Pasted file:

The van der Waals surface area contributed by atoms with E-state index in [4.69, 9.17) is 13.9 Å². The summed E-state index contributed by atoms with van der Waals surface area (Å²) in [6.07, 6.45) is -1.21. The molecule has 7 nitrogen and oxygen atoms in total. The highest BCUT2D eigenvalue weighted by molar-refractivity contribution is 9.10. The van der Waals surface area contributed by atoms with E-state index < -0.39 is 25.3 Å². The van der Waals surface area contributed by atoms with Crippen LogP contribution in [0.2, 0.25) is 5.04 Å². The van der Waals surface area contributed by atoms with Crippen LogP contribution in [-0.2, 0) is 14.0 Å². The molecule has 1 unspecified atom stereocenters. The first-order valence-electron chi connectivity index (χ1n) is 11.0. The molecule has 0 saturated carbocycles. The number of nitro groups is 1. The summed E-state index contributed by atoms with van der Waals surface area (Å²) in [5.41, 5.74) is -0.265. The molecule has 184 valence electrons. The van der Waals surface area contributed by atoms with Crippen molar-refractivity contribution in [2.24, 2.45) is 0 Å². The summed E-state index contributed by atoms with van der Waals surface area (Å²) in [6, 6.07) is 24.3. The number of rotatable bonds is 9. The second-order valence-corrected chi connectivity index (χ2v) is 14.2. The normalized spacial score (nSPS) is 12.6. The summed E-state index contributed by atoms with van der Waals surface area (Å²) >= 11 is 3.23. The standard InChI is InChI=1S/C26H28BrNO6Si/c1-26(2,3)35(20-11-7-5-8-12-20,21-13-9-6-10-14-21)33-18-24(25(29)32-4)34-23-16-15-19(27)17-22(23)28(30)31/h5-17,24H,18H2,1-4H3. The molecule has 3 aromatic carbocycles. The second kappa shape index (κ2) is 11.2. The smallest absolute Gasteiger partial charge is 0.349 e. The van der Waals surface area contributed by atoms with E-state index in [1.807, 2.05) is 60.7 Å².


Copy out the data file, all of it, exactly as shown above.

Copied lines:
The van der Waals surface area contributed by atoms with E-state index in [4.69, 9.17) is 13.9 Å². The summed E-state index contributed by atoms with van der Waals surface area (Å²) in [6.07, 6.45) is -1.21. The molecule has 7 nitrogen and oxygen atoms in total. The highest BCUT2D eigenvalue weighted by molar-refractivity contribution is 9.10. The van der Waals surface area contributed by atoms with E-state index < -0.39 is 25.3 Å². The van der Waals surface area contributed by atoms with Crippen LogP contribution in [0.2, 0.25) is 5.04 Å². The van der Waals surface area contributed by atoms with Crippen LogP contribution in [-0.2, 0) is 14.0 Å². The molecule has 1 unspecified atom stereocenters. The first-order valence-electron chi connectivity index (χ1n) is 11.0. The molecule has 0 saturated carbocycles. The number of nitro groups is 1. The summed E-state index contributed by atoms with van der Waals surface area (Å²) in [5.41, 5.74) is -0.265. The molecule has 184 valence electrons. The van der Waals surface area contributed by atoms with Crippen molar-refractivity contribution in [2.24, 2.45) is 0 Å². The summed E-state index contributed by atoms with van der Waals surface area (Å²) in [6, 6.07) is 24.3. The number of rotatable bonds is 9. The second-order valence-corrected chi connectivity index (χ2v) is 14.2. The normalized spacial score (nSPS) is 12.6. The summed E-state index contributed by atoms with van der Waals surface area (Å²) >= 11 is 3.23. The standard InChI is InChI=1S/C26H28BrNO6Si/c1-26(2,3)35(20-11-7-5-8-12-20,21-13-9-6-10-14-21)33-18-24(25(29)32-4)34-23-16-15-19(27)17-22(23)28(30)31/h5-17,24H,18H2,1-4H3. The molecule has 3 aromatic carbocycles. The second kappa shape index (κ2) is 11.2. The smallest absolute Gasteiger partial charge is 0.349 e. The van der Waals surface area contributed by atoms with E-state index in [1.807, 2.05) is 60.7 Å².